Like I See It:Obstacles and Opportunities Shaping the Future of Retail Automotive
Interview with Dale PollakApril 2, 2018
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About Dale Pollak
Dale Pollak's career in the automotive industry spans nearly four decades. As a dealer, technology entrepreneur, and best-selling author, Pollak has helped many successful automotive dealers in North America make dramatic improvements in their new and used vehicle operations.
Pollak serves as executive vice president for Cox Automotive, a position he’s held since the company he founded, vAuto, became part of the Cox family in 2010. Dale has written three books that detail the application of the Velocity method for dealers. The latest, “Like I See It,” was released in 2017.
Pollak holds a bachelor of science degree in business administration from Indiana University, a law degree from DePaul University's College of Law, and is a four-time winner of the American Jurisprudence Award. In addition, he received the 2010 Ernst and Young Entrepreneur of the Year Award, and in 2011, he was inducted into the Chicago Area Entrepreneurship Hall of Fame. In 2014, he was named as Poling Chair at Indiana University's Kelley School of Business.
Buying a car can be a gut-wrenching experience with so many models and options to choose from. And that is well before price negotiations have even started. For decades, dealers have been accustomed to setting the right price at the right time. However, dictating terms of negotiations is now under a full-blown attack in the new reality of consumers empowered by the Internet.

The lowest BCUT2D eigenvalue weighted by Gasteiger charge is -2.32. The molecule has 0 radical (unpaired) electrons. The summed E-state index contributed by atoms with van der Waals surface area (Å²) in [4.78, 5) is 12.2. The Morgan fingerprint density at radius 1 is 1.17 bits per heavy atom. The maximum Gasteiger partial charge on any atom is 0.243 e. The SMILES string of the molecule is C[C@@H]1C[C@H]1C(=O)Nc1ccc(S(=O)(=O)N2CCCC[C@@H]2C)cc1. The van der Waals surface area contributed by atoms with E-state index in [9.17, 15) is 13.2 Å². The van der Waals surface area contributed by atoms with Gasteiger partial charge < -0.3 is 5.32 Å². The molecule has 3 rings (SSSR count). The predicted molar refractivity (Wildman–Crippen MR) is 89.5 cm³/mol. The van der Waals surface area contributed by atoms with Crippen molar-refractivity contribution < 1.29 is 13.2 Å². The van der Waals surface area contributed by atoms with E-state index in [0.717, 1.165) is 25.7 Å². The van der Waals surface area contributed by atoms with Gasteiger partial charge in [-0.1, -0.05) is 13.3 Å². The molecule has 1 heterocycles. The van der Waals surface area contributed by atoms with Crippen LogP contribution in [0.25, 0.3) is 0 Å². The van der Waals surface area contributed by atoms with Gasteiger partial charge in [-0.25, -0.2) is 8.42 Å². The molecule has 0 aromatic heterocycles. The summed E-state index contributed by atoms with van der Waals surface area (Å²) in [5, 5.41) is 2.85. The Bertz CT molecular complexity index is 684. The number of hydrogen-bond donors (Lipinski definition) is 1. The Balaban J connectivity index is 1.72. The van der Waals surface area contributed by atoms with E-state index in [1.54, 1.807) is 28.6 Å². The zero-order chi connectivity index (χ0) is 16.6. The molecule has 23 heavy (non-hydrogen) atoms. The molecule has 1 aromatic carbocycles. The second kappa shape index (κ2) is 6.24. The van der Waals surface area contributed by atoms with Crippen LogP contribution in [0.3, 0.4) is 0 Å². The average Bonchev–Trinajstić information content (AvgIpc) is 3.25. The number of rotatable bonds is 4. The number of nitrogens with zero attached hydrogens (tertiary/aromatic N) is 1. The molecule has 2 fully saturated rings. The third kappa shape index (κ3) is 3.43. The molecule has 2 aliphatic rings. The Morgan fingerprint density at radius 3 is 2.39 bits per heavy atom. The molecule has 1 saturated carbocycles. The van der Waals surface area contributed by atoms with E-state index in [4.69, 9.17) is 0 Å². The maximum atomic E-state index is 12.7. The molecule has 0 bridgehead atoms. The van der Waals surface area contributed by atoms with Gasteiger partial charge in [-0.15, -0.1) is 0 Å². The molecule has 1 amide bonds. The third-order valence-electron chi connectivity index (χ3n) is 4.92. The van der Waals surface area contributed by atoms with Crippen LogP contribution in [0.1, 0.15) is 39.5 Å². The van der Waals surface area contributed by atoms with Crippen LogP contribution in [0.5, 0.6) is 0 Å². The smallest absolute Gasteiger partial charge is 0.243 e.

Dale Pollak lays out a straightforward and convincing overview of what dealers are facing now and how these newly empowered customers are ratcheting down margins. The authors provide a backdrop of how a decades-old symbiotic relationship between dealers and auto makers is coming under increasing strain as both parties are struggling to keep their business models intact.
Increasingly, consumers are shopping for cars online, stopping at the dealer only to collect cars – a process that is invetably forcing more and more dealers to operate on razor thin margins, mostly relying on servicing and repair revenues. Those who succeed actually do so through increased levels of efficiency rather than through selling more vehicles.
- How have auto makers and dealers evolved in the current symbiotic relationship?
- Why does the Internet make it harder for car dealers?
- Why does transparency remain elusive?
- What can dealers do when prices are increasingly set by third parties such as Internet-based dealers?
- Why are consumers avoiding dealers and what can dealers do to bring them back?
- How are dealers dealing with the Consumer Finance Protection Bureau (CFPB), auto recalls and changes in franchise laws?
- What can dealers do to prepare before the next generation takes over?